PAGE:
It is hard to be bigger than the architecture of the Geffen Contemporary at the Museum of Contemporary Art Los Angeles. Once a warehouse for the LAPD’s automotive fleet, its dimensions are on the monumental side: 40,000 square feet of floor space with a ceiling height of 35 feet. And though Frank Gehry converted it into a museum in the early 1980s, inserting a sequence of moderately sized galleries into the cavernous space, the building nonetheless retains its industrial aspect. Surfaces are concrete and corrugated metal. And if you work at a less-than-ginormous scale, it can make your art seem as if it’s Victorian miniature.
Geffen Contemporary, meet Pipilotti Rist.
The Swiss artist has not only taken over the building for her first West Coast survey, “Big Heartedness, Be My Neighbor,” which goes on view Sept. 12, but she has also inhaled it whole, transforming its austere spaces with a sensory web of color, sound, light and video installation. The warehouse is now a sumptuous garden; its walls, its windows and its floors, a place onto which Rist projects videos, many of which meld body and landscape in a deeply saturated palette, and which are often accompanied by goopy, amniotic soundtracks.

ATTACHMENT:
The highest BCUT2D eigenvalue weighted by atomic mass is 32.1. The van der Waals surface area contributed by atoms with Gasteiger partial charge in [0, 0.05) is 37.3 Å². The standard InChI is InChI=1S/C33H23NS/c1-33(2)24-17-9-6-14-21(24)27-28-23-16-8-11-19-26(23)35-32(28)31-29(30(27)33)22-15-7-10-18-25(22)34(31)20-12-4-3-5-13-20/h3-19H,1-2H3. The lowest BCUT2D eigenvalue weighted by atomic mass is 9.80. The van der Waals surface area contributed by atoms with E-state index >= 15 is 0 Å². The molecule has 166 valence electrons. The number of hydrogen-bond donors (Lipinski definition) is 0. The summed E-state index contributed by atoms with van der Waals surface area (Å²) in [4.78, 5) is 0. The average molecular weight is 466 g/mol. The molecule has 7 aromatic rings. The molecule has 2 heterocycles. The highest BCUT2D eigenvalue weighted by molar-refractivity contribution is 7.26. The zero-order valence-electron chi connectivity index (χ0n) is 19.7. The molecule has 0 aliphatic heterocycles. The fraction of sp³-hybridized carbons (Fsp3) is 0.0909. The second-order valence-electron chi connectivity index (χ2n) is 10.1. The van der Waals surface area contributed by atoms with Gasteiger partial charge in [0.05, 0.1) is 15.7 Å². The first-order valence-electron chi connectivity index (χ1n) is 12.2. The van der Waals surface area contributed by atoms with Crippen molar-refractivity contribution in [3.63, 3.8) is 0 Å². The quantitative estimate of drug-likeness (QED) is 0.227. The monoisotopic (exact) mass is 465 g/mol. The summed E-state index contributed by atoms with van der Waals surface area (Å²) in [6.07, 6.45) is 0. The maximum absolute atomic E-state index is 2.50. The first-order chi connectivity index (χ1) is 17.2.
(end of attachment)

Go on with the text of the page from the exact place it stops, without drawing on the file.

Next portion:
“With projection, you open up the walls,” says Rist, gesturing at the building around us. “You make the architecture fluid.”
Walking into the Geffen now is less like entering a building than being engulfed by a primal world.
“In every place and in every way, we find outpouring,” says MOCA curator Anna Katz, who organized the show in collaboration with curatorial assistant Karlyn Olvido. As Southern California contends with “Pandemic 2.0: The Delta Variant,” Katz anticipates that Rist’s exhibition is “going to be a bit of a tonic.”
It certainly feels that way. Rist’s worlds are a brilliant ocean into which you’ll want to plunge and be carried away by its currents.
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